Extraction of lead, cadmium and zinc from overglaze decorations on ceramic dinnerware by acidic and basic food substances
Dinnerware decorated with overglaze designs can release toxic metals into food substances in amounts high enough to constitute health hazards. When dishes made in the US before 1970 were filled with 4% acetic acid for 24 h, lead concentrations of up to 610 μg/ml and cadmium concentrations of up to 15 μg/ml were measured. Acetic acid leachates from more than half the dishes tested for lead (78 of 149) contained levels exceeding the US Food and Drug Administration (FDA) allowable concentration of 3.0 μg/ml. One-fourth of dishes tested for cadmium (26 of 98) exceeded the FDA limit of 0.5 μg/ml. High concentrations of lead, cadmium and zinc were also released into 1% solutions of citric and lactic acids. Significant amounts of these metals were extracted by basic solutions of sodium citrate and sodium tripolyphosphate, as well as by commercial food substances including sauerkraut juice, pickle juice, orange juice, and low-lactose milk. Relative concentrations of lead, zinc and cadmium released depend on the leaching agent used. Citric acid leachates contain higher lead:cadmium and zinc:cadmium (but lower lead:zinc) ratios than do acetic acid leachates from nominally identical dishes. Repeated extractions with acetic acid show that even after 20 consecutive 24-h leachings many dishes still release lead in concentrations exceeding FDA limits.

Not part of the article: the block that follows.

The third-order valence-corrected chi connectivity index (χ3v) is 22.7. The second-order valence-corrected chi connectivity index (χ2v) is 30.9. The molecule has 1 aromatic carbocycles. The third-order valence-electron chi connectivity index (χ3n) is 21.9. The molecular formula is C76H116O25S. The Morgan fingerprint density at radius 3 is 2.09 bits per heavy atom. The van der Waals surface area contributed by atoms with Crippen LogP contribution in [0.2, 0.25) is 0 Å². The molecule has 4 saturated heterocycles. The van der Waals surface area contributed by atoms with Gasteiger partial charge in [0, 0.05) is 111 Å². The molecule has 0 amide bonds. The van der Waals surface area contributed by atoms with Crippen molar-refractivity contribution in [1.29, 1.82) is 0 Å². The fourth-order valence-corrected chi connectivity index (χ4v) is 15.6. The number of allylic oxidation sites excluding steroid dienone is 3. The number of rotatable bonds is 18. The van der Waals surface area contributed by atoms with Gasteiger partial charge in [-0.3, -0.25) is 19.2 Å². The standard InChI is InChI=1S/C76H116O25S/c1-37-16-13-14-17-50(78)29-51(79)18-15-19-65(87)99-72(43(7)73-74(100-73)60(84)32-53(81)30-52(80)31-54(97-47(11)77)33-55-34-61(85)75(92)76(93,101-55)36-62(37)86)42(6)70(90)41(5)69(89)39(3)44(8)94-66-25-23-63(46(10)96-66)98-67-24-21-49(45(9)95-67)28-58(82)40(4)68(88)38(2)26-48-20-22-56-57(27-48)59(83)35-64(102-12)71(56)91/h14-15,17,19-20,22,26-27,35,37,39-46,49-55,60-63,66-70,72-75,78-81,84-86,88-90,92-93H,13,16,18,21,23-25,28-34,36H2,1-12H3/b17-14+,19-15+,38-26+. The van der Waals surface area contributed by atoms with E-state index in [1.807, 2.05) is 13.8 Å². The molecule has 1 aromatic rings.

Chemistry and Biochemistry
cadmium, glazed ceramic dinnerware, lead, toxic metals, zinc
Sheets, Ralph W. "Extraction of lead, cadmium and zinc from overglaze decorations on ceramic dinnerware by acidic and basic food substances." Science of the total environment 197, no. 1-3 (1997): 167-175.
Science of the Total Environment